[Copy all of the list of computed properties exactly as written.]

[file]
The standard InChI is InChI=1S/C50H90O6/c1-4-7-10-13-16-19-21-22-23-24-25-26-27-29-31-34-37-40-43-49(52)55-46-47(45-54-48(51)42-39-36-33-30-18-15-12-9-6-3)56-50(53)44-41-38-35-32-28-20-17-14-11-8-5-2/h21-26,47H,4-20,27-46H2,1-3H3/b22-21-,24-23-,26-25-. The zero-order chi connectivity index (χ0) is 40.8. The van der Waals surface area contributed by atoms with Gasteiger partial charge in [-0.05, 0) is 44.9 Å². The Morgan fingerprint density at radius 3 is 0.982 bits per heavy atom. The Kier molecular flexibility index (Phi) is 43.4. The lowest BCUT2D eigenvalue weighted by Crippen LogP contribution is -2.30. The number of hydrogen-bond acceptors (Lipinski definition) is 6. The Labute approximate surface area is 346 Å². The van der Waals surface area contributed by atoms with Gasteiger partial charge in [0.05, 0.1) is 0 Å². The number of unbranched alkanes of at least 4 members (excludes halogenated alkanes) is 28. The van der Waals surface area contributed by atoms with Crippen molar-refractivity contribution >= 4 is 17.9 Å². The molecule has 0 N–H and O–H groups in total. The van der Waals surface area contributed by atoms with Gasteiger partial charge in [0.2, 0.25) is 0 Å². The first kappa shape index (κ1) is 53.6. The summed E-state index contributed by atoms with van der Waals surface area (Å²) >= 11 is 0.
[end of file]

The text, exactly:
The standard InChI is InChI=1S/C50H90O6/c1-4-7-10-13-16-19-21-22-23-24-25-26-27-29-31-34-37-40-43-49(52)55-46-47(45-54-48(51)42-39-36-33-30-18-15-12-9-6-3)56-50(53)44-41-38-35-32-28-20-17-14-11-8-5-2/h21-26,47H,4-20,27-46H2,1-3H3/b22-21-,24-23-,26-25-. The zero-order chi connectivity index (χ0) is 40.8. The van der Waals surface area contributed by atoms with Gasteiger partial charge in [-0.05, 0) is 44.9 Å². The Morgan fingerprint density at radius 3 is 0.982 bits per heavy atom. The Kier molecular flexibility index (Phi) is 43.4. The lowest BCUT2D eigenvalue weighted by Crippen LogP contribution is -2.30. The number of hydrogen-bond acceptors (Lipinski definition) is 6. The Labute approximate surface area is 346 Å². The van der Waals surface area contributed by atoms with Gasteiger partial charge in [0.05, 0.1) is 0 Å². The number of unbranched alkanes of at least 4 members (excludes halogenated alkanes) is 28. The van der Waals surface area contributed by atoms with Crippen molar-refractivity contribution >= 4 is 17.9 Å². The molecule has 0 N–H and O–H groups in total. The van der Waals surface area contributed by atoms with Gasteiger partial charge in [0.2, 0.25) is 0 Å². The first kappa shape index (κ1) is 53.6. The summed E-state index contributed by atoms with van der Waals surface area (Å²) >= 11 is 0.